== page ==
Everyone struggles with inertia. This three-point framework can help you overcome it.
Inertia is a powerful cognitive bias that affects all aspects of our lives. The good news: we can overcome it.
Change is hard.
Yet how much of our unwillingness to change can be chalked up to preferring the status quo as compared to an innate inability to become motivated?
This question lies at the heart of the cognitive bias known as inertia.
And its implications affect many aspects of your life—including your bank account.
An object in motion…
The term “inertia” is predominantly relevant to physics: an object in uniform motion (or at rest) tends to remain in this state until an external force acts upon it—Newton’s first law of physics.
Like objects, mindsets tend to remain unchanged, which brings us to psychological inertia. Minds don’t usually change unless forced to—and even then, often with resistance.
Evidence of this bias exists everywhere. You likely have a morning routine, a particular commute to work that never changes. The stores where you buy groceries and home goods are set. You’ve been with your bank for decades because, really, they’re all the same—right?
Sure, novelty bias kicks in on occasion. You purposefully get lost returning from work in order to explore a new neighborhood. You finally decide to check out a new supermarket. You discover a digital wallet that will make your money work for you and sign up.
In general, “good enough” solidifies our routines. Inertia is such a powerful force that marketing professors David Gal and Derek Rucker believe it influences status quo bias and the endowment effect more than the usual suspect, loss aversion. They write,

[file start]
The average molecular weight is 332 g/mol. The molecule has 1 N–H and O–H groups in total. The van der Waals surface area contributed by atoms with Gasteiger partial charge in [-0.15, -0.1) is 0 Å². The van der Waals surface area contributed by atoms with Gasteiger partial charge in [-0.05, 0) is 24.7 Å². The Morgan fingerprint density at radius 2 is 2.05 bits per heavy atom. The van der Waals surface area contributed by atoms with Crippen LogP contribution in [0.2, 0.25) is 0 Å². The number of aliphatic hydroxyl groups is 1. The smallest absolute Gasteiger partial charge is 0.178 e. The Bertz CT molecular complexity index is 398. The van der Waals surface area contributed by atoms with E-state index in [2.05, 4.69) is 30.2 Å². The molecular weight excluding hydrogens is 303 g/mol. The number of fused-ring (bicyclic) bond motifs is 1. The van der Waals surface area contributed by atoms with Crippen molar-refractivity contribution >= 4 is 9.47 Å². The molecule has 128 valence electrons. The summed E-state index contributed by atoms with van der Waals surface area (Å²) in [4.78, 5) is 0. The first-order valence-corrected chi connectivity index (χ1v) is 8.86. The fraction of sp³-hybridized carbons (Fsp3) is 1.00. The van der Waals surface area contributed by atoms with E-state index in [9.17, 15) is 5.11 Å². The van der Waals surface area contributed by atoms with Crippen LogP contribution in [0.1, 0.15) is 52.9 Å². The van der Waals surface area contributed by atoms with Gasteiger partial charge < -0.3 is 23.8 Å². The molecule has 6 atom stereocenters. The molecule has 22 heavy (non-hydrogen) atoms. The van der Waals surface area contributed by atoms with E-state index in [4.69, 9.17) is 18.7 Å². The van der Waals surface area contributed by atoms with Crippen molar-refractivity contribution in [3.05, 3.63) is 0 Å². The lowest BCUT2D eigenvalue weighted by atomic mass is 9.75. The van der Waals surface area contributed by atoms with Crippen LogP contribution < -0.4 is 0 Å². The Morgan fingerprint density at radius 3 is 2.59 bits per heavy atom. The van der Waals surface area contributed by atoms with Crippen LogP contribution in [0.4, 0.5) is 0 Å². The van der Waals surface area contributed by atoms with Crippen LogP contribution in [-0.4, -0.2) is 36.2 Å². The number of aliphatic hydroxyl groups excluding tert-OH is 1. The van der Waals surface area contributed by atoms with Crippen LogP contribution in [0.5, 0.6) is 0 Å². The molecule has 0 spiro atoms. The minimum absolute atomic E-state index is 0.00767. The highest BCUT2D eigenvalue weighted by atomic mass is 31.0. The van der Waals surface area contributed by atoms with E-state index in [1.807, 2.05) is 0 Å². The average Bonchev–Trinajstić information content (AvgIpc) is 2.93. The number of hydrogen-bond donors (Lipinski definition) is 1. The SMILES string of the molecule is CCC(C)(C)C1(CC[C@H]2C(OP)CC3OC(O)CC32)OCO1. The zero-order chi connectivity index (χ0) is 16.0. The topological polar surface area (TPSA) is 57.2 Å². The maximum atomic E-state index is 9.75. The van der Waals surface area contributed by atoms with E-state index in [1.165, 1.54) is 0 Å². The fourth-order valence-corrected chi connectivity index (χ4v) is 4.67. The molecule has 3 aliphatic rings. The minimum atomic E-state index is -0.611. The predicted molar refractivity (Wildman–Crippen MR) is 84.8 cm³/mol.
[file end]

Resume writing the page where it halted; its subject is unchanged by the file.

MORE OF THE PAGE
Gal’s inertia account states that when people are indifferent between options, they should favor inaction over action because doing something requires a psychological motive. Alternatively, a preference for inaction might occur because individuals will tend to favor options that reduce processing and transaction costs. Other explanations for a propensity toward inaction are that errors of commission tend to involve greater regret than errors of omission and that individuals might rely on an ‘if ain’t broke, don’t fix it’ heuristic.
Inaction isn’t limited to individuals. Inertia plagues companies as well.
Two famous examples of corporate inertia serve as cautionary tales.
In 2000, Netflix’s founders offered to sell their startup to video behemoth Blockbuster for $50 million. Not only did Blockbuster refuse, they didn’t really see DVD-by-mail—or later, streaming video—as a threat to their business model. Now, this November, Netflix will release a comedy series about the last Blockbuster store in existence (which still exists).
If you go from 9,000 stores to one store because you failed to adjust your business model, you’ve been struck by inertia.
Likewise, in 2012, photography giant Kodak filed for bankruptcy. This story is even more daunting given that a Kodak engineer designed the first digital camera in 1975. Regardless, the film giant laughed it off. In fairness, they did invest billions in digital cameras early on; they just couldn’t compete with digital-first companies in the aughts.
According to the Harvard Business Review, Kodak also blew past the biggest warning sign.
The real disruption occurred when cameras merged with phones, and people shifted from printing pictures to posting them on social media and mobile phone apps. And Kodak totally missed that.